• Hezbollah Missiles Kill Two Israeli Soldiers, Spanish Soldier

    Lebanon’s Iranian-backed Hezbollah killed two Israeli soldiers and wounded an additional seven in a missile strike in disputed territory along the Lebanese-Israeli border Wednesday. A Spanish U.N. peacekeeper serving in the border zone was also killed by the Islamist Shiite militia.

    The attack comes 10 days after an Israeli airstrike that killed an Iranian general and six Hezbollah soldiers in southern Syria. (RELATED: WE ARE THE WORLD: Israeli Helicopter Kills Iranian General With Lebanese Fighters In Syrian Territory)

    The Israeli soldiers were posted to the strip of land called Shebaa Farms by Lebanon, and Har Dov by Israel. Hezbollah claimed the strike was a response to an overnight Israeli air raid on the Golan Heights, the disputed territory between Israel and Syria.

    The latest attacks constitute the most serious escalation of tensions between Israel and Hezbollah since 2006. The air war between Israel and Hezbollah in the summer of that year lasted 34 days, killing hundreds of soldiers and at least a thousand civilians.

    Hezbollah, which is financed by Iran, has found itself fighting against al-Qaida and other jihadi elements in Syria alongside U.S.-backed rebel groups. Iran is also the most materially committed foreign power fighting against the Islamic State terror group in Iraq.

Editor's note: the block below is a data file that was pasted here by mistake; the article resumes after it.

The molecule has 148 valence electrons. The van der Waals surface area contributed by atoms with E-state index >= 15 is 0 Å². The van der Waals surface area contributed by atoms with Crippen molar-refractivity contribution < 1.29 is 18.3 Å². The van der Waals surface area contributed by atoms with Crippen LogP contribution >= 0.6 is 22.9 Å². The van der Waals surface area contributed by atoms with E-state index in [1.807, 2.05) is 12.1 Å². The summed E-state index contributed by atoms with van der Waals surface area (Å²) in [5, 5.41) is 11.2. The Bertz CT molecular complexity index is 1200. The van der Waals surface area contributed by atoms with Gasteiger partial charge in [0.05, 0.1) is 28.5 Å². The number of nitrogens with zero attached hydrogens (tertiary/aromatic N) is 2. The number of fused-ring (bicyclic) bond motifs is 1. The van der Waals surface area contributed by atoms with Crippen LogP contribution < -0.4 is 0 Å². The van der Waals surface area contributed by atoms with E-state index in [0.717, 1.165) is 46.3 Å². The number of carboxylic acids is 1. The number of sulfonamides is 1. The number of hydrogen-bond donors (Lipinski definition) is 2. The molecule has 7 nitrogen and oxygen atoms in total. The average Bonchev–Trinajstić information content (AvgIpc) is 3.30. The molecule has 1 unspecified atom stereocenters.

The Syrian civil war on its border has been a source of anxiety for the Israeli military. With the latest clashes, Hezbollah may be attempting to draw Israel more deeply into the Syrian conflict.

    Israeli Prime Minister Benjamin Netanyahu, who faces elections in March, reportedly said in a Hebrew statement, “To those who challenge us on the northern border [with Lebanon], I recommend taking a look at Gaza.”

    President Barack Obama has criticized Netanyahu’s scheduled appearance before Congress in February as “inappropriate” so soon before an Israeli election. (RELATED: Boehner Invites Netanyahu To Congress After Obama’s Iran Gambit)

    It is uncertain whether Israel and Hezbollah will escalate clashes further. Netanyahu is likely to benefit among Israeli voters from a strong show of force, but Hezbollah is already facing enough challenges within Lebanon and Syria without a renewal of violence against Israel.

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